Back-to-school is just around the corner, so this month I’m reviewing books about books. Let’s start with a book for those who are just discovering the joy of reading or who are struggling to find that joy in reading. Madeline Finn and the Library Dog by Lisa Papp follows Madeline Finn, a girl who absolutely does not like to read. She tries and tries, but she’s just not so great at it. Then one fine day at the library, her librarian, Mrs. Dimple, introduces Madeline Finn to her four-legged, furry reading buddy, Bonnie, and Madeline finds that she does rather like reading to Bonnie, who never admonishes her for getting a word wrong or reading too slowly. By reading to Bonnie, Madeline becomes more comfortable reading aloud and her success carries over into her school work as well. This sweet and sassy tale has beautiful illustrations and is great for reluctant readers and dog lovers. It also highlights a program we offer at some of our libraries. If you’re interested in having a child read to a licensed therapy dog, ask me about Tail Waggin’ Tutors. It’s one of my favorite library programs we offer.
For many years, librarians around the world have been asked a nearly-impossible question: “What’s your favorite book?” While I can’t narrow it down to one, I’ll gladly tell you this next book is in my top five for sure. Matilda by Roald Dahl is the purely magical story of a clever girl named Matilda, who learns to read at a very young age and proceeds to read her way through her local library. When Matilda begins school, it’s evident to her teacher, Miss Honey, that Matilda is quite advanced, but her terribly awful headmistress, Miss Trunchbull, refuses to recognize Matilda’s giftedness, which extends beyond her academic abilities into telekinesis. Using her brains and her super power, Matilda sets out to save Miss Honey and her school from the cruel ways of “The Trunchbull.” Like others of Dahl’s works, this one has a bit of quirkiness, a touch of naughtiness, and a whole lot of comedy. I adored it as a child, and I often find myself reading it again as an adult too. If you’ve never read it to your kids or read it yourself, now is the perfect time because it’s the ultimate back-to-school book. I recommend reading it aloud, and when you do, be sure to give Miss Trunchbull a deep and scary voice.
If you’re reading these reviews, I’m assuming (hopefully) that you’re of the opinion that libraries are wonderful places, beacons of light in communities, strongholds of free speech and creativity, and all that jazz, but what if libraries were the sole hoarders of information in the world and dangerously controlled what the public could and couldn’t access? Such is the world of The Great Library series by Rachel Caine. This series written for young adults explores the idea that The Great Library controls the dissemination of all information and declares it illegal for anyone to own an original book. Instead The Great Library sends out only the information it wants people to have access to through tablet-like devices for personal use. In this world there lives a boy named Jess whose family is in the black market bookselling business, and when Jess applies to work for The Great Library, he discovers its deep, dark underbelly and must fight to protect those he loves and the works of literature he cherishes. This fast-paced adventure examines how censorship hurts society and how important books truly are all while whisking you away on a wild ride. It’s set to be a five book series, beginning with Ink and Bone, Paper and Fire, and Ash and Quill.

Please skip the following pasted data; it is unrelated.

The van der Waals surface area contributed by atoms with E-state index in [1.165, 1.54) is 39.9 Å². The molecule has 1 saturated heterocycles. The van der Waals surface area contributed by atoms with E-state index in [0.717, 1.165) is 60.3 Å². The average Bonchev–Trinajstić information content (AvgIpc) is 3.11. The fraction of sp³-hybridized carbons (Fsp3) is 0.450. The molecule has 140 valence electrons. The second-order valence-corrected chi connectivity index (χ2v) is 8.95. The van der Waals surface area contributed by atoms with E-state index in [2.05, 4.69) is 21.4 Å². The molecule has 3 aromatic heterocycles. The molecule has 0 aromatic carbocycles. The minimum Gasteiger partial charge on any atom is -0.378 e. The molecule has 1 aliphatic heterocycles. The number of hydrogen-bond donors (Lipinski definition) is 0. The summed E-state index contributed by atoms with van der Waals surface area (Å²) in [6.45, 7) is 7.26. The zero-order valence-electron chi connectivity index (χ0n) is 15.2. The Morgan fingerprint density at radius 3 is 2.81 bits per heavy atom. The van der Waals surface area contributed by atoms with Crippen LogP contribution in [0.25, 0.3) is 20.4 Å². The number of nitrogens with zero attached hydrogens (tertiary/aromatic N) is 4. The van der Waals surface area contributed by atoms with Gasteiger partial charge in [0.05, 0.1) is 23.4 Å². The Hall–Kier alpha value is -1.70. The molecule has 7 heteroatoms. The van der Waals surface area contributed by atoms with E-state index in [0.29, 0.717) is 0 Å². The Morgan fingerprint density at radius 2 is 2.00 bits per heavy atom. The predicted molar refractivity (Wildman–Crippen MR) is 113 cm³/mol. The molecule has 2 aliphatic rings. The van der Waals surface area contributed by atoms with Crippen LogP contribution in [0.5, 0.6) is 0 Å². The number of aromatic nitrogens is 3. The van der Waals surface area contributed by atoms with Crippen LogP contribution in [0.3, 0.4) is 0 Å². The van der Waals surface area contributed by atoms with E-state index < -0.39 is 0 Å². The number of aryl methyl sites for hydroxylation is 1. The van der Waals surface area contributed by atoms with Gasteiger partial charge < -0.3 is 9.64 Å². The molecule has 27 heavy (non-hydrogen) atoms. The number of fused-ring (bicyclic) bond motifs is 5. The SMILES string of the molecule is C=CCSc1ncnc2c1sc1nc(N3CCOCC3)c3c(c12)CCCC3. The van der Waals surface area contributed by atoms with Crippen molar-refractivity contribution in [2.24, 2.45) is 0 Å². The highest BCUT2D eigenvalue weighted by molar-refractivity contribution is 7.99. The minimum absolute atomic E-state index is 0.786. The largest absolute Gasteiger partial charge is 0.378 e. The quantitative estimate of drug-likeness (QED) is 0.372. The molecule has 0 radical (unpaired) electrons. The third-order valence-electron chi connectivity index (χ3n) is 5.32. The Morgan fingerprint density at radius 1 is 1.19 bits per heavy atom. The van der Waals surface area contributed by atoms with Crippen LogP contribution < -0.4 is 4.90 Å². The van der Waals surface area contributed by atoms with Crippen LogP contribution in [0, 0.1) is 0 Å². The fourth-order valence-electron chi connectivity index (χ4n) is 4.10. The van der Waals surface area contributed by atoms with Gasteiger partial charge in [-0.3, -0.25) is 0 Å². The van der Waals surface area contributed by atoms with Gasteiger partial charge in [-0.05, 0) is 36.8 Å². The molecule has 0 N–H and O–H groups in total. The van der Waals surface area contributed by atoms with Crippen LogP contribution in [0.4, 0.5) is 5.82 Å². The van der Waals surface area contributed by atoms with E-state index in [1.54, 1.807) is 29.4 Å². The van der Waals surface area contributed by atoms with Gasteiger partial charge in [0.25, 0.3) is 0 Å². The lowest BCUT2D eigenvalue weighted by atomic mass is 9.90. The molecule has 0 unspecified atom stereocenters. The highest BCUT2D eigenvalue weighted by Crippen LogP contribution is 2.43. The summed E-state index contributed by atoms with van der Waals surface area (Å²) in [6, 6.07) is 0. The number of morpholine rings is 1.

Speaking of the dark underbelly of the book world, I recently finished John Grisham’s Camino Island, in which a team of thieves pull off a heist to steal the five original F. Scott Fitzgerald manuscripts from a library at Princeton. The manuscripts end up on Camino Island in Florida in the hands of a charming bookstore owner who also collects black market first editions. A private security company hires a recently-fired professor from UNC Chapel Hill to move back to her grandmother’s beach cottage on the island to work on her next book and spy on the bookseller and his friends in hopes of recovering the stolen and priceless manuscripts. I haven’t read a Grisham book in years since I’m not a huge fan of legal thrillers, but this one was just the right amount of action, intrigue, and bookishness.
Finally, if you’re looking for something lighter (and maybe wishing for cooler weather), you may like Karen Kingsbury’s The Bridge, a romance set in a bookshop in Franklin, TN around Christmas time. A tragic flood brings two lovers back together to attempt to save their favorite bookshop from closing for good. This is your standard romantic dramedy that’s full of sweet moments, second chances, heartache, and hope. It’s the first and only Karen Kingsbury I’ve read, and I found it adorable, but then again, I may be a bit biased. What librarian doesn’t get a bit misty-eyed about two people falling in love in a bookshop?
Enjoy these books about books, fellow book lovers, and happy reading!